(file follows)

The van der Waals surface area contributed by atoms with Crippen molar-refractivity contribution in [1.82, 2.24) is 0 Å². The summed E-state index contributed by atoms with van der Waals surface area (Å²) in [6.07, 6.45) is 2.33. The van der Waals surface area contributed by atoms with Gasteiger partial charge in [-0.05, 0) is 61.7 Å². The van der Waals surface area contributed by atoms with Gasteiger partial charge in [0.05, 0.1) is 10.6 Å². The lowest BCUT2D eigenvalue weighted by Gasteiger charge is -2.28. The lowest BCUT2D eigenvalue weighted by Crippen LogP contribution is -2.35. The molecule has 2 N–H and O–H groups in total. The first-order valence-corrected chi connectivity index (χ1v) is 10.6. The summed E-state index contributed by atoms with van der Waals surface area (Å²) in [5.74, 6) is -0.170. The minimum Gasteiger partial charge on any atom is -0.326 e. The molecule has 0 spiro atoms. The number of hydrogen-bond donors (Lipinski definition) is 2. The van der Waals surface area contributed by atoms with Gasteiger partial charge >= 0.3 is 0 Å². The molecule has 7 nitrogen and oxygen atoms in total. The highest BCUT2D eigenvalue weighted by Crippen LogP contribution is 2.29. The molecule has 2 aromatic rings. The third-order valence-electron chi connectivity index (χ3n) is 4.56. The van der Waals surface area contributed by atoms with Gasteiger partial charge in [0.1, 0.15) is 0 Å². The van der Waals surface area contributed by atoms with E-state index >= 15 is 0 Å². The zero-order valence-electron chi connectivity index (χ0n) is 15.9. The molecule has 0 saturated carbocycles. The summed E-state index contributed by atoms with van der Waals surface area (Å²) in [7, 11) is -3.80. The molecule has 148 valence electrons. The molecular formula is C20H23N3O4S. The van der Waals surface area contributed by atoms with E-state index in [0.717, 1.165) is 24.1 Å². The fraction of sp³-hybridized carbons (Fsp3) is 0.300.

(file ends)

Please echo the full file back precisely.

The van der Waals surface area contributed by atoms with Crippen molar-refractivity contribution in [1.82, 2.24) is 0 Å². The summed E-state index contributed by atoms with van der Waals surface area (Å²) in [6.07, 6.45) is 2.33. The van der Waals surface area contributed by atoms with Gasteiger partial charge in [-0.05, 0) is 61.7 Å². The van der Waals surface area contributed by atoms with Gasteiger partial charge in [0.05, 0.1) is 10.6 Å². The lowest BCUT2D eigenvalue weighted by Gasteiger charge is -2.28. The lowest BCUT2D eigenvalue weighted by Crippen LogP contribution is -2.35. The molecule has 2 N–H and O–H groups in total. The first-order valence-corrected chi connectivity index (χ1v) is 10.6. The summed E-state index contributed by atoms with van der Waals surface area (Å²) in [5.74, 6) is -0.170. The minimum Gasteiger partial charge on any atom is -0.326 e. The molecule has 0 spiro atoms. The number of hydrogen-bond donors (Lipinski definition) is 2. The van der Waals surface area contributed by atoms with Gasteiger partial charge >= 0.3 is 0 Å². The molecule has 7 nitrogen and oxygen atoms in total. The highest BCUT2D eigenvalue weighted by Crippen LogP contribution is 2.29. The molecule has 2 aromatic rings. The third-order valence-electron chi connectivity index (χ3n) is 4.56. The van der Waals surface area contributed by atoms with Gasteiger partial charge in [0.1, 0.15) is 0 Å². The van der Waals surface area contributed by atoms with E-state index >= 15 is 0 Å². The zero-order valence-electron chi connectivity index (χ0n) is 15.9. The molecule has 0 saturated carbocycles. The summed E-state index contributed by atoms with van der Waals surface area (Å²) in [7, 11) is -3.80. The molecule has 148 valence electrons. The molecular formula is C20H23N3O4S. The van der Waals surface area contributed by atoms with E-state index in [0.717, 1.165) is 24.1 Å². The fraction of sp³-hybridized carbons (Fsp3) is 0.300.